I commend CCN for their “investigative” reporting based on information that is given to them by individuals that have seem wrongdoings, been a victim of wrongdoing or has had access to information relating to wrongdoing. These individuals are called whistle-blowers and there is no one in government that welcomes whistle-blowers which is why we have laws to protect them and then we all know that doesn’t really work. So, someone like Karen and her staff are given the responsibility and task of interviewing, searching, digging, piece-mealing, and having to scratch their way to the truth because no one wants to talk to them, be associated with them or provide information to them. If any of these entities (Cities, County, agencies, boards, law enforcement) would just be open, honest and transparent and help solve these concerns – right or wrong – maybe the name calling, frustration, angry and finger pointing and inquiries the truth could prevail. The only reason anyone would not cooperate at getting to the truth is because there is cover up, guilt and the worse, loyality to individuals regardless of their behavior and wrongdoing. Dan Carpenter demonstrated that well today! The citizens of these cities, counties, states and the federal government have a right to know and an expectation of truth and honesty. As a democracy we have a right to know.

Note: I am only a blogger of this site, not a supporter, employee, and have never met Karen, Dan or any other employee of this site to my knowledge. I am a native San Luis Obispian and a concerned American!

Oh gaaaaaaaaaaaaaaaaawd another photo of the SMUG little man?

His arrogance and smuggery is on the level of Drew Peterson’s smuggery.

they are cutting a fat hog. to whom do they answer? Jerry Brown?

OK, Dave Congalton. Yesterday you said you were waiting for more info so is THIS enough for you? I’m one of the “anonymice” that you so like to bash and I’m hoping you’ll actually follow up on this CCN article and not ignore the story like the Fibune will most likely do.

The FACT that Dee Torres and Adam Hill are romantically involved [the visual on that is troubling enough] SHOULD be enough for a serious investigation, apart from all these other serious allegations. Talk about a conflict of interest! Wake up KVEC, KSBY, Fibune, New Times….do your jobs and investigate this $(@# !!!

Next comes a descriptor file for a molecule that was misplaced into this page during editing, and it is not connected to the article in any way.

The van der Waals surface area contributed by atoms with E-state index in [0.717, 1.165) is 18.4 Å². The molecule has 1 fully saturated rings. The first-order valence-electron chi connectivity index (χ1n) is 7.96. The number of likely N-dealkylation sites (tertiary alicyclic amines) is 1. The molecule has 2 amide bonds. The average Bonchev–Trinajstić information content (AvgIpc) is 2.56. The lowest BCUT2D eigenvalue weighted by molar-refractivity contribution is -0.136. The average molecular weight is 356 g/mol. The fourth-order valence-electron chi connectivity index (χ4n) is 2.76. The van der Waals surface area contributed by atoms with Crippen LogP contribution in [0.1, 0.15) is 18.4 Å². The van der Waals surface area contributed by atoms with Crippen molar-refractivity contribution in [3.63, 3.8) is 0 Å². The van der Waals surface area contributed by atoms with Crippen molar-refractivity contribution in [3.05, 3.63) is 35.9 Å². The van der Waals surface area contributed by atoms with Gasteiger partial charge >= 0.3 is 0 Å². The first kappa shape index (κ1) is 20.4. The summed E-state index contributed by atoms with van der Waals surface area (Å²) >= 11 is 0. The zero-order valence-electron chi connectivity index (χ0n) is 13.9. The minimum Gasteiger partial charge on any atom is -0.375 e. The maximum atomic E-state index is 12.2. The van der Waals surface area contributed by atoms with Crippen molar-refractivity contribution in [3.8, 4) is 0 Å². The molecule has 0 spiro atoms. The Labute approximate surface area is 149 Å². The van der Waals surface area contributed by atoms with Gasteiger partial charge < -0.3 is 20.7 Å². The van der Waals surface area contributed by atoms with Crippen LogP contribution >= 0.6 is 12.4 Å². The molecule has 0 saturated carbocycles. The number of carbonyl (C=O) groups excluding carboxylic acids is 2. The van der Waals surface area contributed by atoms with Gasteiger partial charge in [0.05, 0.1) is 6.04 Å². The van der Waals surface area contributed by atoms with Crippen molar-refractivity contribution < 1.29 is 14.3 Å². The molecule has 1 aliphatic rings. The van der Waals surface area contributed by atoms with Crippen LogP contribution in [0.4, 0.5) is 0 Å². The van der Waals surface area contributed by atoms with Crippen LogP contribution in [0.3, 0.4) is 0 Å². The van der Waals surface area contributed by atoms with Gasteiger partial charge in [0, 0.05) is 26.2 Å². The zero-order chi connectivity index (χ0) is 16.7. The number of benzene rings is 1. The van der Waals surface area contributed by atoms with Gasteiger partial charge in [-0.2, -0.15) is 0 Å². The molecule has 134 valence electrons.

Tune in today at 4:05 to hear Karen discuss her CAPSLO series and respond to the comments made by Dan Carpenter. 920 AM KVEC. I’m sure Karen would appreciate supportive phone calls thanking her for the work she’s doing.

Thank you CCN for giving us a window on the murky dismal world of a “Community Action Partnership of San Luis Obispo is a private, non-profit corporation…”

I would be interested to see the list of salaries (which appear to be many) and specific activities they are credited to be addressing. I am sure once the veneer is pulled back… we would all be amazed.

Yeah, I’m still marveling at the four babysitters–er, I mean “in-home childcare providers” who make over $100K/ year!!

Child care providers get paid per child and the amount is set by the State. Child care homes are licensed for varying numbers of children and must adhere to strict child/employee ratios based on the children’s ages. So it is possible that the contractors are making $100/K if they are licensed for a large number of children, but they are having to pay a good portion of that to the other people that work for them.

But lets not forget the providers caring for family members but as a state paid “care provider” or families with means but not desire to care for family members and instead push them off on the state to provide care

Sure, there are always going to be people who game the system. But the child care programs in question here are either providing care for families enrolled in CalWorks or Early Head Start, which means that the care is contingent on the adults in the home being employed and/or in school.

I’m not familiar enough with either program to try to guess how one might take advantage of the requirements, but, sure, it probably happens.

really? thumbs down for something that isn’t an opinion, but just a neutral explanation of how a childcare provider could be contracted for that amount? if you don’t like it, why don’t you complain to the state or the feds? they mandate the programs, the reimbursement rates, and the teacher-child ratios.

What, you expect all the people sitting behind their keyboards here to react based on facts, evidence or reason? It is the emotion of the moment combined with deep biases that produce the responses of many.

Are people truly fooled by the word “grant”??? There is no “grant” fairy. All grant money given is TAXPAYERS money! Mine, yours.

Yes they are! And EOC, re-branded CAPSLO, uses that fact to their advantage every day. Tired of the nominal accountability of government, and lack of easy fraud, they came up with this organization.